Violence Continues in CAR as International Efforts Expand

Aid workers in CAR have reported that more than five hundred people have been killed in CAR since last week in fighting between the mostly Muslim ex-Seleka rebels and Christian anti-balaka militias, said to be loyal to ousted President Francois Bozize.  Current President and former leader of the Seleka group has Michel Djotodia has repeatedly denied reports suggesting a rapid downward spiral toward sectarian strife and possible genocide, saying in the past said that the violence was an expression of “revenge” by the people for abuses by the previous leadership.  More recently he continued to blame the former regime for the violence, saying effectively that the citizenry of CAR was either with him or against him.

Burundian National Defense Forces and the US Marines with Special-Purpose Marine Air-Ground Task Force Africa 13 worked together in Burundi on December 10 as they prepared to embark to the CAR to join the MISCA mission.

Burundian National Defense Forces and the US Marines with Special-Purpose Marine Air-Ground Task Force Africa 13 worked together in Burundi on December 10 as they prepared to embark to the CAR to join the MISCA mission.

The violence has showed no signs of stopping.  The UN said earlier in the week that it estimated four hundred people had been killed or injured in fighting since the previous Thursday, that almost a half a million people had been displaced since the overthrow of Bozize in March, and that some 2.3 million people, half of the country’s population, were in need of immediate humanitarian assistance.  These were among the factors that prompted the decision by the UN Security Council on December 5th to give a UN mandate to the African-led International Support Mission in the Central African Republic (MISCA) and authorize a French intervention in the country.  The African Union had also said it would be looking to increase the size of MISCA, and today officially authorized an increase in the size of the force to a total of 6,000 personnel.  Despite the immediate efforts, the situation remains dangerous.  Two French soldiers were killed on the 10th in fighting with armed groups in CAR.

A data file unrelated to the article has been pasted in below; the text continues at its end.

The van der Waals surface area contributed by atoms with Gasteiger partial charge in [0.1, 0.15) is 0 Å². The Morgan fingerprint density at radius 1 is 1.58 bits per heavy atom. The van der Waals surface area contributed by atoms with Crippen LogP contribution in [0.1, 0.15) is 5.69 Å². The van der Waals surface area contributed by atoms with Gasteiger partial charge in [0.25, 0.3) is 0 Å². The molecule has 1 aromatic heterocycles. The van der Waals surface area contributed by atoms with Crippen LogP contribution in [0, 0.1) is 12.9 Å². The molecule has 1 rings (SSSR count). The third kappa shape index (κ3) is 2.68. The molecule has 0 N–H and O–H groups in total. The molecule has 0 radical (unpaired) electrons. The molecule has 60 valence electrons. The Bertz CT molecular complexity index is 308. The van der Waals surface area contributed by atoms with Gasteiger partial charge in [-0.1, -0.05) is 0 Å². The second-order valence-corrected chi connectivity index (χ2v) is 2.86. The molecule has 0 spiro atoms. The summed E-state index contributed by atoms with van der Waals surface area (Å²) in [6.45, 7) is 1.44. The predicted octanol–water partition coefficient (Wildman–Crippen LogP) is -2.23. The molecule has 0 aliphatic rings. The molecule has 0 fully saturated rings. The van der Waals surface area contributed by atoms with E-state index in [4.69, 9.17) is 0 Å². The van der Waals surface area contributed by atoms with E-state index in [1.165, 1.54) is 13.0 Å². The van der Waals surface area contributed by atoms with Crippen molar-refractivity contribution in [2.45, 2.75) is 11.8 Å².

The US and United Kingdom have both been working to rapidly move French and African forces into CAR.  The Royal Air Force has been flying missions from France to CAR, while the US has deployed personnel to Uganda, Burundi, and CAR to coordinate efforts to help deploy African peacekeepers into the country.  The first US mission from Burundi to CAR was reportedly flown yesterday.  US Marines from Special Purpose Marine Air Ground Task Force – Africa are in Burundi acting as a logistics support element for the operation there.  They had already been deployed in Burundi as part of an existing effort to train logistics companies for the African Union Mission in Somalia (AMISOM). It remains unknown at this time who is the force provider for the command element in Uganda or the security element in CAR.

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